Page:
Don’t let his 0-0 record fool you — Yency Almonte had a pretty great year with the Dodgers. Despite being sidelined by injuries, Almonte put up excellent numbers and delivered when it was necessary. He’s made his presence in L.A. known, and now, the Dodgers are looking forward to what comes next.
This season marked Almonte’s first with the Dodgers and the best of his career. He was signed to the team’s minor league system in March and received a non-roster invite to spring training camp after a difficult fourth season with the Colorado Rockies, where he posted a 7.55 ERA in 48 games.
The reliever pitched almost 15 innings in Triple-A Oklahoma City to start the season, then dazzled in the Dodgers’ bullpen. By June, Almonte was pitching 71 percent better than the league average for relievers, according to Nick Groke and Fabian Ardaya at The Athletic.
“He’s an invaluable kind of Swiss army knife guy that every bullpen needs,” Dodgers pitching coach Mark Prior said to Groke and Ardaya to Groke and Ar.
Almonte’s hot streak held throughout the season. He gave up just two home runs in his 35.1 innings, a welcome decline from his 2021 home run rate of 1.7 per nine innings, and only four hits on the season. When he missed 46 games late in the season with right elbow tightness — a much longer rehab than initially anticipated — he jumped right back into the ’pen with no signs of slowing down.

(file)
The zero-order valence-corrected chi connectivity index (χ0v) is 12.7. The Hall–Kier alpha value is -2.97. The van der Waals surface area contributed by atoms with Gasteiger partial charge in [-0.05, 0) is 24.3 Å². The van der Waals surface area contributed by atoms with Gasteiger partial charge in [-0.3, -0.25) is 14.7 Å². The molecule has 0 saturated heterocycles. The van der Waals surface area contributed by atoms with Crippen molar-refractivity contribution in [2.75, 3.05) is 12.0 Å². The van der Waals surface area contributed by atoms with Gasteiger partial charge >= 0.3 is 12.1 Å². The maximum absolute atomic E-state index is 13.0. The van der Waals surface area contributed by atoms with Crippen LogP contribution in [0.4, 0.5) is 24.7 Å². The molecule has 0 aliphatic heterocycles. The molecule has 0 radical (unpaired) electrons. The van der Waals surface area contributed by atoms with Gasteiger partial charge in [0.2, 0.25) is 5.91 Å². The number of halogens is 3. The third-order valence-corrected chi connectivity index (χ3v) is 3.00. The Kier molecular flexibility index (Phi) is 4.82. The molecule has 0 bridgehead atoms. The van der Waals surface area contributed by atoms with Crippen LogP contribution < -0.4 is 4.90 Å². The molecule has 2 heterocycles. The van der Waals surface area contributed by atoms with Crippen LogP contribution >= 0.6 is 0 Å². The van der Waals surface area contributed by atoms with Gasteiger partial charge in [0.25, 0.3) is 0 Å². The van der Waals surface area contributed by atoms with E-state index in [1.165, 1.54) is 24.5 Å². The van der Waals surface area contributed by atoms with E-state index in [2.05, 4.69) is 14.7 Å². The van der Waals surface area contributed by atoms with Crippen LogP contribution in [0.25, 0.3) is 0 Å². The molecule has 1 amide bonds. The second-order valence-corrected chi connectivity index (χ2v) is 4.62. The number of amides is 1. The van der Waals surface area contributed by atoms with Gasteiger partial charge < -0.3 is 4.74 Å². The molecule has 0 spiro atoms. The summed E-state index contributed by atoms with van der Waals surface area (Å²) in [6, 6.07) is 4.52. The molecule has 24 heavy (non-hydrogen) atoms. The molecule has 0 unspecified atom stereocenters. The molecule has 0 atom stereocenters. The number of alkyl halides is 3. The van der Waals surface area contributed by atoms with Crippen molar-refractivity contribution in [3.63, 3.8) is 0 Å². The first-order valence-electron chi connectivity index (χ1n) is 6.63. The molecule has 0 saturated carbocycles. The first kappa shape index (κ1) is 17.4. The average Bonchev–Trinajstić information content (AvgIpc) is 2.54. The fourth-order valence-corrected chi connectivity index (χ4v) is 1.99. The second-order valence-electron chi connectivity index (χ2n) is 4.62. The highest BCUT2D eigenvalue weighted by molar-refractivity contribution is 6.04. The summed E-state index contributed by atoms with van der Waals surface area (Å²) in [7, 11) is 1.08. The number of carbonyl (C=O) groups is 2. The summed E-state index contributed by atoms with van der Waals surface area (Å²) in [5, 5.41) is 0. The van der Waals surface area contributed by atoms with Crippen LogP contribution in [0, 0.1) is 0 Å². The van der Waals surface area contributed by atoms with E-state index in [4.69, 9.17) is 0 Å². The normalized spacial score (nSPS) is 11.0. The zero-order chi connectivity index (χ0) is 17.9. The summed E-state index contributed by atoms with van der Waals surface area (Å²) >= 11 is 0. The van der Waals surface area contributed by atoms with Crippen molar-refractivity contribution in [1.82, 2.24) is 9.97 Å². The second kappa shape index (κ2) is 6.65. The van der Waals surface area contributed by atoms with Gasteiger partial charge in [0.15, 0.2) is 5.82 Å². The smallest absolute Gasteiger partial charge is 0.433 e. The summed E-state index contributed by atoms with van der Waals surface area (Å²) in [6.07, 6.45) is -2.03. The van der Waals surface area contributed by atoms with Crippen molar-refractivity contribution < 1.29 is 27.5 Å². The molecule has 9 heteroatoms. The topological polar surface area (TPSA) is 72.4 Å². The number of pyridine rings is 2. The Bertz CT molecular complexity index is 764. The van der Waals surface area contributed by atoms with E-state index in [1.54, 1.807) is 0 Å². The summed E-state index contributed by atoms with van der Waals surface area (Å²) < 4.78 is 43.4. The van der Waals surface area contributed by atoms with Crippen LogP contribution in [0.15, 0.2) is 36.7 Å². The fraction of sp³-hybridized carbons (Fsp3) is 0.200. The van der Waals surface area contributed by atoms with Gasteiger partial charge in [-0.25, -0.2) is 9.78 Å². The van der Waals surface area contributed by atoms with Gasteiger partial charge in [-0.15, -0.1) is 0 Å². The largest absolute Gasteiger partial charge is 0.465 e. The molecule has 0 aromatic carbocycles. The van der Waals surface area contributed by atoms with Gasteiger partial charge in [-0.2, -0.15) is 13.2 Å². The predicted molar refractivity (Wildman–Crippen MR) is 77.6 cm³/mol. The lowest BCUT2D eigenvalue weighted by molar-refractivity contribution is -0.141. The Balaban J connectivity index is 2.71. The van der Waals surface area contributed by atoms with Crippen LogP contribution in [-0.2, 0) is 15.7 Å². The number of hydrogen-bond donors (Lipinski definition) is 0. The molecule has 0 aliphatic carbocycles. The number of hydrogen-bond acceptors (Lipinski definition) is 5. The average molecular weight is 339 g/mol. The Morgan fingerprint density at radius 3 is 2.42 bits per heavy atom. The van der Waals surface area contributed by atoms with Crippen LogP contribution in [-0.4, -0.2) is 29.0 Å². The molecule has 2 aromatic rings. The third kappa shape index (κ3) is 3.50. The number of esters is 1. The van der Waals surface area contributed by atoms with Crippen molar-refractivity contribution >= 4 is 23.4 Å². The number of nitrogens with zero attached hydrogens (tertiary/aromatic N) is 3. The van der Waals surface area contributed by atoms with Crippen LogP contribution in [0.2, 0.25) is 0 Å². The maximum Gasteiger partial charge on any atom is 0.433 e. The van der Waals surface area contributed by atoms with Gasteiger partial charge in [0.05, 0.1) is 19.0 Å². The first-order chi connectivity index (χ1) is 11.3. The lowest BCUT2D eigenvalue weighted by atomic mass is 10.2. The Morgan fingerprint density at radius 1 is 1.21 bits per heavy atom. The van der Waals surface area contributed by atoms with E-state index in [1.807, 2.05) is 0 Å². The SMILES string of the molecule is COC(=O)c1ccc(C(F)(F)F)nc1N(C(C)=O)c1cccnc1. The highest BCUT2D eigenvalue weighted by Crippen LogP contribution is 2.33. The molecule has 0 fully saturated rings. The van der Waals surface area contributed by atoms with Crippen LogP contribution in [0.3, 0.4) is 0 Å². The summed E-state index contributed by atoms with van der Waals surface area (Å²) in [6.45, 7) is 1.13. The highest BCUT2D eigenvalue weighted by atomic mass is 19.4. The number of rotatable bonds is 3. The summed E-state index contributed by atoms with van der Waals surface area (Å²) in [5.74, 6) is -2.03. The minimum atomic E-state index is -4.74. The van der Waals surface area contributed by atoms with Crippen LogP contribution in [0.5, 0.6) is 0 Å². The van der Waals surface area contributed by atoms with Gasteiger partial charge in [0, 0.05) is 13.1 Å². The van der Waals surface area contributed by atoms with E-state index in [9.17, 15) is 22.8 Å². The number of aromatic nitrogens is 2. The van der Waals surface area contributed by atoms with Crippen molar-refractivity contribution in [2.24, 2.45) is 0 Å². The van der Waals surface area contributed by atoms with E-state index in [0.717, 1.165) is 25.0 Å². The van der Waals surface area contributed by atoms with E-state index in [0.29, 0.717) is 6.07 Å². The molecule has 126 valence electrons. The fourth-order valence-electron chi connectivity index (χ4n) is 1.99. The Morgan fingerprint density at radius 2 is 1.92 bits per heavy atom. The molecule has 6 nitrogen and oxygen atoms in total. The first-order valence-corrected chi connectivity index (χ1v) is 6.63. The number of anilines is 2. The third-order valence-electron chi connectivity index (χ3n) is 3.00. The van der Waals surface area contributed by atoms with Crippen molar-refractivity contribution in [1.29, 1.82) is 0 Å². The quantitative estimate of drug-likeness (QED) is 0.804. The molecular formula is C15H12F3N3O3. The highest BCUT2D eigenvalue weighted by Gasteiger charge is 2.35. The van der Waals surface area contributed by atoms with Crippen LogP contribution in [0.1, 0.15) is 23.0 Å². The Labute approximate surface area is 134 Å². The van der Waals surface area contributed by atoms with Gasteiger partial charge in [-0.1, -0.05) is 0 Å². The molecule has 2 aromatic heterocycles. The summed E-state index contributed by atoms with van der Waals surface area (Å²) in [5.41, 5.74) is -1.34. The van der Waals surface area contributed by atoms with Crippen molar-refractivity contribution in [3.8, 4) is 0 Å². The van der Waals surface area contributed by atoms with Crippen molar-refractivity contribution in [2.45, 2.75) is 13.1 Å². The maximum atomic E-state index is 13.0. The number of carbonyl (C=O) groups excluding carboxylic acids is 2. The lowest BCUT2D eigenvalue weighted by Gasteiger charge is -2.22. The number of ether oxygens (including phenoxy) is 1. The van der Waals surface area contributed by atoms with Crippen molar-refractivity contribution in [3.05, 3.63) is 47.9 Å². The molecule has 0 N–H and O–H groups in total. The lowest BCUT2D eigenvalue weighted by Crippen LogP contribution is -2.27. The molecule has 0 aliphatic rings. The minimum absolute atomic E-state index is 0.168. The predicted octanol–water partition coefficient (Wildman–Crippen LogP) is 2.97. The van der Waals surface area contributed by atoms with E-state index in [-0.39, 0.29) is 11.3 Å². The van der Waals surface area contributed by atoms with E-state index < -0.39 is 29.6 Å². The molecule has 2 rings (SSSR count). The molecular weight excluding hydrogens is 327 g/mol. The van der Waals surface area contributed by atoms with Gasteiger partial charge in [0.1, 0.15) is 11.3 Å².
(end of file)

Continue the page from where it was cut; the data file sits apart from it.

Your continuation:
How did the Dodgers do it? Their rehab program started by improving the horizontal movement of Almonte’s slider, which he had already been tweaking in Colorado (for just how much movement, see below), and continued with eliminating his four-seam fastball. A harder-thrown, two-seam sinker completed his updates for 2022.
Yency Almonte got Odúbel Herrera to swing at a slider between his legs. pic.twitter.com/7VUmB8JyQr— Fabian Ardaya (@FabianArdaya) May 15, 2022
Almonte also credited Dodgers catchers Will Smith and Austin Barnes with helping him improve: The catchers always set up down the middle of the plate, allowing Almonte to more easily change attack locations, targets, and pitch mix to each batter.
There’s plenty of runway left for Almonte, and he’ll be back in 2023 for more fireworks.
Stats: 0-0, 1.02 ERA, 3.17 FIP, 0.79 WHIP, 33 K, 35.1 innings, 1.4 bWAR, 0.5 fWAR
Salary: $1.5 million, pro-rated for his time in the majors
Game of the year
On September 29, Almonte returned from a long IL stint to pitch against the top of the San Diego Padres’ lineup in the eighth inning. He struck out Manny Machado and drew two groundouts, lowering his ERA to 1.11 at the time.
Almonte has three years, 143 days of major league service time, and is eligible for salary arbitration this winter. MLB Trade Rumors projects him to make $1 million in that process.